Readers cannot ignore the religious imagery throughout Death Note. Every cover of the 12-volume manga series features a character with a cross in the background. Light is often depicted as carrying a scythe; the kanji characters for his name literally mean night god. With savior and sacrifices thrown around in the series, it’s not too difficult to make that leap to Christianity. The religious implications within Death Note reach further than just Christianity. Frohlich (2012) explains that Death Note deals primarily in apocalypticism, the dealings of the end times. Apocalypticism refers to the judgment on humanity at the end of time. Frohlich further asserts that the use of apocalypticism thinking is an antisocial rationale for pseudo-righteousness that can be used to punish those with whom a leader does not agree. The judgment Light carries out as Kira is beyond repentance and redemption. There is no escape from Kira’s punishment.
Light acts as a righteous knight, an individual charged with performing the dirty work of society. Light views the Death Note as a tool. Others are not a positive about their thinking. The investigation team is aware that there is a person out in Japan that has tremendous power. Light’s father comments, “The real evil is the power to kill people. Someone who finds himself with that power is cursed. No matter how you use it, anything obtained by killing people can never bring true happiness” (Ohba, 2003, 125). Like a white lie that leads to bigger troubles, every name Light writes down in the Death Note takes him down a road he can never recover from. In Light’s case, the absolute power of the Death Note absolutely corrupts him.
Light does not see himself as a corrupted individual. He relationship with the Death Note is one of sacrifice. Through believing himself to be the only person capable of this burden, he’s forsaken his planned future, normal relationships with others, free time, an emotional connection to his family, and, eventually, his soul. For Light, the Death Note is the only future he has.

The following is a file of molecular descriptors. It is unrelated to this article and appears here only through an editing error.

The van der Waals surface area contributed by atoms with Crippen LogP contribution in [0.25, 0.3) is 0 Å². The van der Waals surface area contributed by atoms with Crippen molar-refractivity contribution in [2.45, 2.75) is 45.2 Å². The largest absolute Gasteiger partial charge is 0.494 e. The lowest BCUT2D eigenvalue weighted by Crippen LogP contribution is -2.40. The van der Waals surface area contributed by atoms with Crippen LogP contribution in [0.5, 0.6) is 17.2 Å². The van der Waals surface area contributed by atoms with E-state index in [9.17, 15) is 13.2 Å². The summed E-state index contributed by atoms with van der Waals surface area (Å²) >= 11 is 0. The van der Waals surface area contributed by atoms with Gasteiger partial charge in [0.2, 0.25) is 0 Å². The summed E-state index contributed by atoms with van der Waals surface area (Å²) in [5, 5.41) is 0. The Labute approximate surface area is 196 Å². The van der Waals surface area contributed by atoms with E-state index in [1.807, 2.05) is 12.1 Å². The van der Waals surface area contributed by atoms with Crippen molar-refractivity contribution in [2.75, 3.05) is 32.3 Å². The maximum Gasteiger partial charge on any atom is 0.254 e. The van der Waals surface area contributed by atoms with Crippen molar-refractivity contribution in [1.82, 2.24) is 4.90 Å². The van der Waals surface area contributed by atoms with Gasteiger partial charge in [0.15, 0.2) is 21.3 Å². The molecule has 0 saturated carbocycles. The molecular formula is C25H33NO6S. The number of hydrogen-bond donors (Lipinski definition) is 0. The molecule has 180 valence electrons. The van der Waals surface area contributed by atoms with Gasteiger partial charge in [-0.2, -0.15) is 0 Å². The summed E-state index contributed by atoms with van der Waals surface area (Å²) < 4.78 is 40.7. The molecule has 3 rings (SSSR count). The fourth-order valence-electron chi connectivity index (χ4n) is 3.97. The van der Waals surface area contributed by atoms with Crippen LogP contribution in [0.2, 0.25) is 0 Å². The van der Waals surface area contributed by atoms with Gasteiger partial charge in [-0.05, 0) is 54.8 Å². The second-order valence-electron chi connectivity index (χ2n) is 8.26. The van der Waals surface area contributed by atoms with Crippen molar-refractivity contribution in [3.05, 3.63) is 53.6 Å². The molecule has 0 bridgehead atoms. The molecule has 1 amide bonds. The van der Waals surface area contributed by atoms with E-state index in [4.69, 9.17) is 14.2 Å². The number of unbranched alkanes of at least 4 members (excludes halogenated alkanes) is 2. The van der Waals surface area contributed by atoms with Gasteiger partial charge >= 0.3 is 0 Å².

Light may not be a typical manga hero, but his plight in Death Note grips the reader almost instantly. What would we do in Light’s shoes? How would we use the Death Note? Would you stop an unknown serial killer if their murders led to a safer society?
Here’s the kicker: Is killing ok if it might lead to a better society?
Death Note was written for an older teen audience. The themes present in the series are heavy, but they are important for readers of all ages to consider. Death Note is also an exercise in perspective. The readers are exposed to both Light and L’s side of the investigation, and later Mello and Near add their viewpoints. Where one side may see the world in black and white, the other operates in the subtle shades of grey. Without coming out and saying our main character is good or evil, readers must make that decision themselves and be willing to adjust their position as Light descends into darkness.
Though written for a high school audience, Death Note has been challenged in the school system around the world. Many parents and educators find that the content is too violent (though there is little gore, blood, or overt violence). Concern probably stems from readers mimicking Light’s actions and creating their own version of a Death Note. These Death Notes don’t result in anything more than an empty wish; however, when students are writing down the names of other students, uproar from parents is expected. As with any challenged book, younger readers should be encouraged to read alongside an older reader so opportunities for explanation and discussion can occur.
As far as a single manga series goes, Death Note hits all the right notes. From its tragic main character to the intricate investigations to the sophisticated rules, this one manga series has become a staple in many readers’ libraries. It’s easy to see why. Even after multiple reads, Death Note continues to be surprising and fresh. Small details, especially concerning Obata’s masterful artwork, become more and more telling of the direction of the story. And Light, the man who wanted to create a better world, will always break our hearts in the end.